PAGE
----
From here, I am going to further investigate the importance of the factors I listed above. It is possible that one of these things, a combination, or all, are causing this variation in success from year to year. I am also excited to look at the hatchery data and see if the number of fish during the Fall seasons of 2015-2018 have any sort of correlation with the success rate of the seals.


Alisa Aist, undergraduate student

1 February 2019

Back in December I talked about if it would benefit the seals to remain in this area or if they should leave just because of the forecasted increase in human traffic in the Whatcom creek waterway. Now I want to pose the question of the impact of the seals in ecosystem. These seals don’t just stay in Bellingham Bay their whole lives they also go out into the greater Salish Sea and forage. A common food for harbor seals is salmon both as juveniles heading out to the ocean and as adults returning to their natal rivers to spawn (Thomas et al., 2017).

As many know the Southern Resident Killer Whales in the Puget Sound and San Juan Islands are endangered as their populations numbers are dropping and there are many stressors affecting them (Task Force, 2018). One of these stressors is the lack of their preferred food source, Chinook salmon. Now seals are not the only reason there maybe less Chinook in the Salish Sea but they are one reason.

This shows just how the harbor seal numbers can play a role in the Salish Sea ecosystem. All five pacific salmon species use the Nooksack river and there is a chum hatchery in Whatcom Creek. Salmon are currently being monitored in their behaviors at Whatcom Creek but not at the Nooksack, which has a much larger run. Seals also feed on squid and other fish species when there are not salmon around and can travel all over the Salish for food if needed.

As one of the top predators in Bellingham Bay if the harbor seals left there could be some changes in populations in the lower trophic levels. There could be an initial increase in fish numbers, but if the zooplankton are depleted then the fish will lose their food source and their numbers will go down as well. This increase decrease cycle does currently happen with seals in the ecosystem but the swings high and low are not as large as they would be without seals. There's also the possibility of some population collapses which would also have more cascading effects.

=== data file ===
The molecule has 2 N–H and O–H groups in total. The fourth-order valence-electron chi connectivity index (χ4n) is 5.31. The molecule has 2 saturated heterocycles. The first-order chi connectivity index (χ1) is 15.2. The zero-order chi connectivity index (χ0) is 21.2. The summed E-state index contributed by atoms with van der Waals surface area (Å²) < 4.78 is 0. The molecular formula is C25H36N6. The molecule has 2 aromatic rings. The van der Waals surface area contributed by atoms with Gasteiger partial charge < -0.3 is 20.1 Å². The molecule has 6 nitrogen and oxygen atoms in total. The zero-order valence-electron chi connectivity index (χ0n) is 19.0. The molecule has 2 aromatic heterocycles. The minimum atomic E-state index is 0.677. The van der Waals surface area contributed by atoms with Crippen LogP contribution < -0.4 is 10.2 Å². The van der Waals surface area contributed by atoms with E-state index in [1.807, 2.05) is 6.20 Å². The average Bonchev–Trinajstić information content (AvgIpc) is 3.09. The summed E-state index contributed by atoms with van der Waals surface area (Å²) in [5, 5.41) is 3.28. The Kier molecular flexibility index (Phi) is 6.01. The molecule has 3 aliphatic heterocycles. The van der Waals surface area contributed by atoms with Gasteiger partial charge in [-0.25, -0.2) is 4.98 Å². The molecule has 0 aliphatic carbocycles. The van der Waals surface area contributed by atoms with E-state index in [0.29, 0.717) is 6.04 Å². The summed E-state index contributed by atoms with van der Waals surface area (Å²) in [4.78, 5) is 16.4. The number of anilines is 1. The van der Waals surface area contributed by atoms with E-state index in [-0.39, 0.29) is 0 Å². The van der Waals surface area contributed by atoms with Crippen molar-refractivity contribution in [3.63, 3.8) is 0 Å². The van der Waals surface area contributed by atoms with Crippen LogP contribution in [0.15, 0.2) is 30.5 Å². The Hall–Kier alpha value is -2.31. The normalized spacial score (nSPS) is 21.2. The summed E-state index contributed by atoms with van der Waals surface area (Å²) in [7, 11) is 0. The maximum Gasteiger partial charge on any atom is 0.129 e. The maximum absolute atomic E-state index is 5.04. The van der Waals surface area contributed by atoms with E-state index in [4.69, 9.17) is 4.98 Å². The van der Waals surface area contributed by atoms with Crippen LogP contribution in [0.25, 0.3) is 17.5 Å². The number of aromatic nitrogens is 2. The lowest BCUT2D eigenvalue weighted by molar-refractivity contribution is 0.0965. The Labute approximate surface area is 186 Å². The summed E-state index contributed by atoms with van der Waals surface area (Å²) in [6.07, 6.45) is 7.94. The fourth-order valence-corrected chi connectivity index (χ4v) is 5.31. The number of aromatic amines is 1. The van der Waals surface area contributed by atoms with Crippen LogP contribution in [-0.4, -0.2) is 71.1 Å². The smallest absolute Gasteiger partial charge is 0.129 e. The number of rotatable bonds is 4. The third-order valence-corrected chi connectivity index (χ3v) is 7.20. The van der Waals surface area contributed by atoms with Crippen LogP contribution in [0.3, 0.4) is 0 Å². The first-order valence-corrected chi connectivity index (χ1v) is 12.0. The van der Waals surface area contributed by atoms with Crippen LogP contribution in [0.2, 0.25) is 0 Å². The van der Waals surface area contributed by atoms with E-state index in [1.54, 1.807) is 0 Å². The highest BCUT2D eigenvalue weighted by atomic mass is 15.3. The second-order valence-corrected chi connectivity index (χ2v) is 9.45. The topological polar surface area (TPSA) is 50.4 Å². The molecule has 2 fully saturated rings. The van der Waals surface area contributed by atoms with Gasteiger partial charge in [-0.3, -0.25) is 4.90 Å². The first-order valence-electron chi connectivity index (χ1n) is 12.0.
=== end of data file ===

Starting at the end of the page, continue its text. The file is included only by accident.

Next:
Overall I think that it is stabilizing for the seals to be a part of the Bellingham Bay ecosystem as long as the population stays at a reasonable level. Replacing the past haul out sites with new ones will not likely increase the population but rather maintain it at the same level as currently present.


  • Thomas AC, Nelson BW, Lance MM, Deagle BE, Trites AW (2017) Harbour seals target juvenile salmon of conservation concern. Canadian Journal of Fisheries and Aquatic Sciences 74:907-921.
  • Task Force (2018) Southern Resident Orca: Report and Recommendations, Executive Order 18-02.


Jonathan Blubaugh, graduate student

3 February 2019

Winter quarter begins! I completed the outline for my proposal early this month. Outlining was harder than I thought. It was difficult organizing all the topics I want to include in a way that flows and makes sense. The methods section was the hardest part to outline because I am still learning how to use Ecopath. Writing methods for a technique that I don’t fully understand is a unique challenge. I am focused on learning more about how Ecopath works and the theory of ecosystem-based management so I can explain these concepts easily and succinctly in my proposal. The other sections of my proposal were easier to outline. The next step is translating the outline into a real proposal which is even more daunting than writing the outline itself.

Teaching has also come back with the start of winter quarter. So far it seems to be going easier than last quarter, with no major hiccups so far. Georgianne observed me last week and I think it went well. I am always more nervous when someone is observing me teach. I am optimistic that I will enjoy teaching a bit more this quarter and hopefully I can dedicate more time to research because I won’t be as stressed about teaching.